To all the single ladies:
You read that in Beyonce’s voice, didn’t you?
Advice from a woman who almost missed out on the love of her life. This year marks twenty years since I first laid eyes on the fair-complexioned, light hair, green eye, red-bearded, rugged man I love. Although when I first saw him, he was not on my radar as my future husband. I certainly had a type—black hair, brown eyes, a tanned complexion, no facial hair, clean cut. This man sitting one row across from me during my senior year of college did not match my ideal of “good looks.” I mean, facial hair…gross. Twenty years ago, having a big bushy beard was not trendy. He was not my type. He did not meet my expectations of how I saw my future husband in my mind. He wore flip-flops and jeans with holes. He wore faded old rock t-shirts and his hair in a disheveled bun…once again, ladies, we are talking about twenty years ago; the man-bun was not yet a thing. So, physically, he was not who I pictured standing across from me saying, I do when I fantasized about my wedding day.
This brings me to lesson one, relax your expectations on what you think your “type” is. The first time I saw my husband from across the room, I would never have thought, wow, this is my guy. However, it wasn’t long after I watched him in class did my viewpoint begin to change. He was smart; he was enthusiastic; he had passion when he spoke about every topic. He was respectful and kind in class debates. He genuinely listened to other commenters during discussions and was considerate when opposing viewpoints were tossed about. He always stood up and stepped aside for other students as they tried to maneuver through the tight rowed seats, unlike many others who crossed their feet or did nothing to make it easier to scoot through the row to our assigned seating. He was usually the last to leave class because he would stand at the door and hold it for everyone who came behind him. He stood out, not for his looks, but for who he was in his heart. Lessen your expectations of how your husband will look on the outside and focus on what his heart looks like and what are the reflections of his character. I guarantee your eyes will see someone differently when you start seeing their heart.
It wasn’t long into the semester before we were paired for an assignment. That assignment resulted in a relationship that has lasted twenty years, added two children, and will last until this life ends.
My husband still has a bushy red beard, but he has traded his messy bun for a clean cut. He now wears button-downs and nice jeans, and the flip-flops were retired long ago. But he is still, at his core, the same man who sat across from me in class twenty years ago. He still leaves his clothes on the floor, feet from the hamper, he lets the trash overflow before he takes it out, and he has a streak of impatience when it comes to not arriving early everywhere we go. He rarely rolls chip bags back up—umm, doesn’t he know that is why they always go stale? He wears his jeans sometimes for a whole week before washing them and wears his shoes in the house…Doesn’t he know the germs he is stomping into the rug in those shoes?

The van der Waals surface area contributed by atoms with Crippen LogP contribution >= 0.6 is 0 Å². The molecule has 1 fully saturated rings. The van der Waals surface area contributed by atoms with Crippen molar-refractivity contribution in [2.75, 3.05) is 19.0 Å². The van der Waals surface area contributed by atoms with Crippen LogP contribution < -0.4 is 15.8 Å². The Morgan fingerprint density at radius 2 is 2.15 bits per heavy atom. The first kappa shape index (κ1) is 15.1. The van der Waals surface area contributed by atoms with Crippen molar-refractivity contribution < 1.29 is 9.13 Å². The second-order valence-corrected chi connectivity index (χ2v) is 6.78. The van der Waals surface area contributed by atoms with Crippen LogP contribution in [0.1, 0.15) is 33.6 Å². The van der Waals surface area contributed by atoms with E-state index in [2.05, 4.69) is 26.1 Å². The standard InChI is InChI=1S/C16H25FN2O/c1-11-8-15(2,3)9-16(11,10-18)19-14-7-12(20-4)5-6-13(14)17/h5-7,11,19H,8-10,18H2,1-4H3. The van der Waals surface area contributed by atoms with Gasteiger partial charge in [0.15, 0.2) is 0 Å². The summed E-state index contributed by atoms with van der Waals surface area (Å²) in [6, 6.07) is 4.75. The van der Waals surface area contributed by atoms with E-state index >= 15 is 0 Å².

These are all things I noticed while we were dating. These are all things that tend to annoy me on a bad day. People do grow and learn, but lesson two for you single ladies is if there is something you think he needs to change when you are dating, you need to either accept it or understand he may not be for you if you can’t overlook it because people are not as malleable as we think. Marriage doesn’t make someone magically change; we shouldn’t expect it to. Look for the things that bother you and ask yourself can you deal with that for the rest of your life?
Lesson three while dating, listen carefully to how he talks to people. All people, because this will be how he talks to you and your future children during your life together. How does he speak to his parents, siblings, and friends? How does he speak to servers and retail workers? What are his words when traffic is a nightmare and someone cuts you off on the highway? When he talks about his ex-relationships, does he have acceptance and accountability? Does he show forgiveness to those who hurt him in his past? How he talks to people and about people will be the way he talks to you for the rest of this life; make sure you like what you hear.
Lesson four, pay attention if he stops pursuing God while pursuing you. Does he want to skip church to go out for breakfast instead? Is he bringing up scripture, is he praying? Is he comfortable talking about his faith, your faith? Is his relationship with God strong and growing as his relationship with you moves forward? Be wary of a man you meet in the church who is not pursuing God while he is pursuing you.
Lastly, lesson five is to look for his idols. We all have idols—things we obsess over in life. What is it he seeks most outside of God? Is it health, success, recognition, or money? Is he obsessed with sports or music? Knowing what he makes an idol, what he agonizes over, what he obsesses over, and what he pursues will point you toward what he holds in esteem. Ensure the things he holds tightly to are things that you want to pursue with him for a lifetime.
Even if you learn all the lessons and take all the advice from Christian women on the right man to commit your life to, there will be troubles, disagreements, and hurt feelings.
Still, if you choose a man who is at his core humble and kind, pursuing God and always pursuing you, there is no trouble you can’t overcome together.